1. Asset value volatility
  2. Income volatility
  3. Uncertainty over the success rate of their strategies

So when something that some how doesn’t have these characteristics taken away from them, there is real fear that manifest into anger.

Sometimes, we have to ask whether there is this free lunch out there that we have this golden goose that lays 4% p.a. always with no downside.

Sometimes the greatest risk is not something you can see but the stuff you choose to ignore or are uncomfortable with.

Our uncomfortableness to risk usually made us seek out scam-like investments (not that CPF or government pensions are).

Living with volatility can be challenging but there can be a sweet spot somewhere.

I am very glad that we struggled and learn these things earlier because learning and struggling with risk assets early help us:

  1. Understand the pros and cons in investments and wealth management strategies through real-life experiences.
  2. Grow more comfortable living with them.

It is okay to experience uncomfortableness early and lose little, but develop a deeper, intricate awareness than to live in an artificial environment.

You could… but if you are forced into a dangerous environment then would you be able to survive?

There are sweet spots out there in the risk curve to earn more than 4%, if you match your time horizon with the minimum required tenor of some investments out there. The earlier we learn about this the better.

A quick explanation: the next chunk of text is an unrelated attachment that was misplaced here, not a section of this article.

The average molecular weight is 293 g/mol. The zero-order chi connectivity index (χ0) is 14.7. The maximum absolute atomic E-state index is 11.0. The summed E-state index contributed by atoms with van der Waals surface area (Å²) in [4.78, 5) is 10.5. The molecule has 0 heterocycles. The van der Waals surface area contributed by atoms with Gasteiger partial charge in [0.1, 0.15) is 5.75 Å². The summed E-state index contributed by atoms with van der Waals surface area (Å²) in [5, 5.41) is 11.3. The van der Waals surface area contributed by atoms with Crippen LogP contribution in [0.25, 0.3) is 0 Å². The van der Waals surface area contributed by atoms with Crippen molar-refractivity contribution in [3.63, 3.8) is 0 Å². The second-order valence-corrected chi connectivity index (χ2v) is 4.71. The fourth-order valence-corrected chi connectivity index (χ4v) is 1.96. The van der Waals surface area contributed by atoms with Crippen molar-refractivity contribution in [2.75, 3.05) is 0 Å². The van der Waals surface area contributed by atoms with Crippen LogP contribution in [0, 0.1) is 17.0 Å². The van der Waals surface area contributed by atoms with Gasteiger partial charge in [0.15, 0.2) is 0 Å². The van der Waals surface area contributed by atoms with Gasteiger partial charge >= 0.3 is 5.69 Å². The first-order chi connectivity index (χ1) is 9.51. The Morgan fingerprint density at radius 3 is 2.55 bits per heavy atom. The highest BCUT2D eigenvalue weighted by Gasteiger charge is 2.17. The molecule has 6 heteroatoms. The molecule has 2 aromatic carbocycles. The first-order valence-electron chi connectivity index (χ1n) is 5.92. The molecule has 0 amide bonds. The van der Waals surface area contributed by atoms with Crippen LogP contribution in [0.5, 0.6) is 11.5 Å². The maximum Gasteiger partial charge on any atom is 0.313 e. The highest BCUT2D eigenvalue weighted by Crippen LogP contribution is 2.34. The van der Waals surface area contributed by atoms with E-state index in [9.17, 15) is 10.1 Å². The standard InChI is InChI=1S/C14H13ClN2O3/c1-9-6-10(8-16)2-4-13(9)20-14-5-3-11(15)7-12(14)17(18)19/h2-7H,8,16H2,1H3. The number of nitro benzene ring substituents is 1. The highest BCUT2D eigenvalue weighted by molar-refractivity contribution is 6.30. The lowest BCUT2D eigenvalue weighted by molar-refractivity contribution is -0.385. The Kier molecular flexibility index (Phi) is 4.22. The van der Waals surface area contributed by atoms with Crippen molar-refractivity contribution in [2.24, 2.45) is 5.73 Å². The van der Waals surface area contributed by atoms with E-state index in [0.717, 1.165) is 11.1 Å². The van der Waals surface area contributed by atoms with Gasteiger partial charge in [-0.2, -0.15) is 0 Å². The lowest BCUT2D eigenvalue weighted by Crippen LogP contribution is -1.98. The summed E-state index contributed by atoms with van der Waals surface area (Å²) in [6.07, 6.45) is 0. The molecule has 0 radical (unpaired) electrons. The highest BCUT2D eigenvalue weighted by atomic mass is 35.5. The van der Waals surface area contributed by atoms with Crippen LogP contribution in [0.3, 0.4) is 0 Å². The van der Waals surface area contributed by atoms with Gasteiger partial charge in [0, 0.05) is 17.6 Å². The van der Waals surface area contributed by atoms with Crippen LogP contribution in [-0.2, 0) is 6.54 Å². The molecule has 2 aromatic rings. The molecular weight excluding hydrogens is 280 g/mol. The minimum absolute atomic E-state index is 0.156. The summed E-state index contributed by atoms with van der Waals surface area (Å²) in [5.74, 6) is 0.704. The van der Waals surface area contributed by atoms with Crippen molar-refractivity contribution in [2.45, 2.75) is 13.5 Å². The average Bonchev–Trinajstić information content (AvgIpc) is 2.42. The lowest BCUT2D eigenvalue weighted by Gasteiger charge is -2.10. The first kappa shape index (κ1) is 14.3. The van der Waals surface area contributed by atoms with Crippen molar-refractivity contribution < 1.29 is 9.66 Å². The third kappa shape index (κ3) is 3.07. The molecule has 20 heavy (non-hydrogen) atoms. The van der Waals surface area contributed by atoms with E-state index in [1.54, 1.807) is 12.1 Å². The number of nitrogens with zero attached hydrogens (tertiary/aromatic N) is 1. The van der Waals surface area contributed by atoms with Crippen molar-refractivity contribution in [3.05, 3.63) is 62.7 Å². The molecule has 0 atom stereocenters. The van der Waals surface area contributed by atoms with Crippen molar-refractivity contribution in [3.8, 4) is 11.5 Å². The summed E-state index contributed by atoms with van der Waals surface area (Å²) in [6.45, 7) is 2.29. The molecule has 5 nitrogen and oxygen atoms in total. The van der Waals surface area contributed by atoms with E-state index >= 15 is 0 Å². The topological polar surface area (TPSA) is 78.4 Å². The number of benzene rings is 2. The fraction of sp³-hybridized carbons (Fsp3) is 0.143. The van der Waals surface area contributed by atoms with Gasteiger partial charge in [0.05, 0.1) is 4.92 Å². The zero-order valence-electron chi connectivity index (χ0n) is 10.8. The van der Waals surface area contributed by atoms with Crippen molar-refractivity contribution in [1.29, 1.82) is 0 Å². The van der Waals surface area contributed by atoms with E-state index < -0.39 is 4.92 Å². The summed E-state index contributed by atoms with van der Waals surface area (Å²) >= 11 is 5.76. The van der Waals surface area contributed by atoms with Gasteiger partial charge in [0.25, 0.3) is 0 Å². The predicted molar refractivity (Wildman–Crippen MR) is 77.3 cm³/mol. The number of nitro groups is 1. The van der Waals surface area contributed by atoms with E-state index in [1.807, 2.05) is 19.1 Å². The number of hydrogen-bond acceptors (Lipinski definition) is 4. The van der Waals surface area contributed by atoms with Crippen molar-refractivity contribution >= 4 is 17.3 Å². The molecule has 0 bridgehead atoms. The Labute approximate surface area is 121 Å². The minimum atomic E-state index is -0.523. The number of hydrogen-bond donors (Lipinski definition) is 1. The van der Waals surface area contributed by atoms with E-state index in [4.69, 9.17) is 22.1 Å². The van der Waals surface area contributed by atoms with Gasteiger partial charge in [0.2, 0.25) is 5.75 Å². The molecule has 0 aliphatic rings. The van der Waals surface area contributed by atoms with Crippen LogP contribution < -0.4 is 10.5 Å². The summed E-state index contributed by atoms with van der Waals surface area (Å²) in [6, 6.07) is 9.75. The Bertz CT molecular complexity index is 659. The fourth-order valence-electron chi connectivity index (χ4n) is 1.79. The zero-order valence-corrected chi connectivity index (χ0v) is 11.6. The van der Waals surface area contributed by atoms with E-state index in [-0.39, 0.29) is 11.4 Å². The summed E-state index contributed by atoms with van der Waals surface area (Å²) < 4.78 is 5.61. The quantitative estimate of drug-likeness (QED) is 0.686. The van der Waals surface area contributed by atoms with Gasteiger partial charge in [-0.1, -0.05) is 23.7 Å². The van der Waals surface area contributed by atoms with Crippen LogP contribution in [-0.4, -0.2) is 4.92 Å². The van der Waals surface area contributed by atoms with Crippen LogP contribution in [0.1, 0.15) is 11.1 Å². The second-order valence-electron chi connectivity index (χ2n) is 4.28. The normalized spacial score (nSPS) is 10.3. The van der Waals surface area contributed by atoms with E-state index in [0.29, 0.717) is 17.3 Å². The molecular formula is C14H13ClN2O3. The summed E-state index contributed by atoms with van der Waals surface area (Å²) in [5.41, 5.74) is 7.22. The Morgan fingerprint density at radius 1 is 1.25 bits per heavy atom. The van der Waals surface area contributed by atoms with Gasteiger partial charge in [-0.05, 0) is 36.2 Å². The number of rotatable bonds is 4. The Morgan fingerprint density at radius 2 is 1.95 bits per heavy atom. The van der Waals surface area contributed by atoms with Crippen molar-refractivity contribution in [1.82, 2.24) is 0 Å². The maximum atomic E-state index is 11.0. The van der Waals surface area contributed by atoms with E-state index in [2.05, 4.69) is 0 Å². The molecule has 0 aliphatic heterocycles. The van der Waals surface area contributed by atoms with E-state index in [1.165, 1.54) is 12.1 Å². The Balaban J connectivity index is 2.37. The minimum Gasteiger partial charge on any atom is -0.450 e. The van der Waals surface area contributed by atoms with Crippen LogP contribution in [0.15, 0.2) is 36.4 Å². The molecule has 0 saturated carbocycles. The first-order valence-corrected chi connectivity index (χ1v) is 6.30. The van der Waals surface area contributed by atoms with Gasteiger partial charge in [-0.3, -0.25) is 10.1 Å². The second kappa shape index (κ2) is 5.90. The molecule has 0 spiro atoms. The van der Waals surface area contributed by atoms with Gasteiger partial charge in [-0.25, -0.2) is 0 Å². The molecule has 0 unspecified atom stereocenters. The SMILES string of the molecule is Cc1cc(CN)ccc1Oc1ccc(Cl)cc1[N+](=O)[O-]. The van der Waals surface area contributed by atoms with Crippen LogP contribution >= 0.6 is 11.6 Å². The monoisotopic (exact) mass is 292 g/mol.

Conclusion

Those with a good financial head thought that most of the CPF moves is for the better. They are more aligned to the core objectives as well.

The positive ones see the silver lining that there is an opportunity for more consistent income in retirement.

I am disappointed sometimes by the thought leadership in the finance space. We should be giving people the right clarity and explain what this means to most or different group of Singaporeans.

But we are left with more fear which manifests into anger.

I do think the wealth management industry will be in glee over this announcement because you need “critical problems” to push out “much-needed sophisticated solutions”.

This is good for our business.

I think I should start polishing up my Allianz Income & Growth slide deck instead of writing so much here.


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Kyith

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Reo

Tuesday 20th of February 2024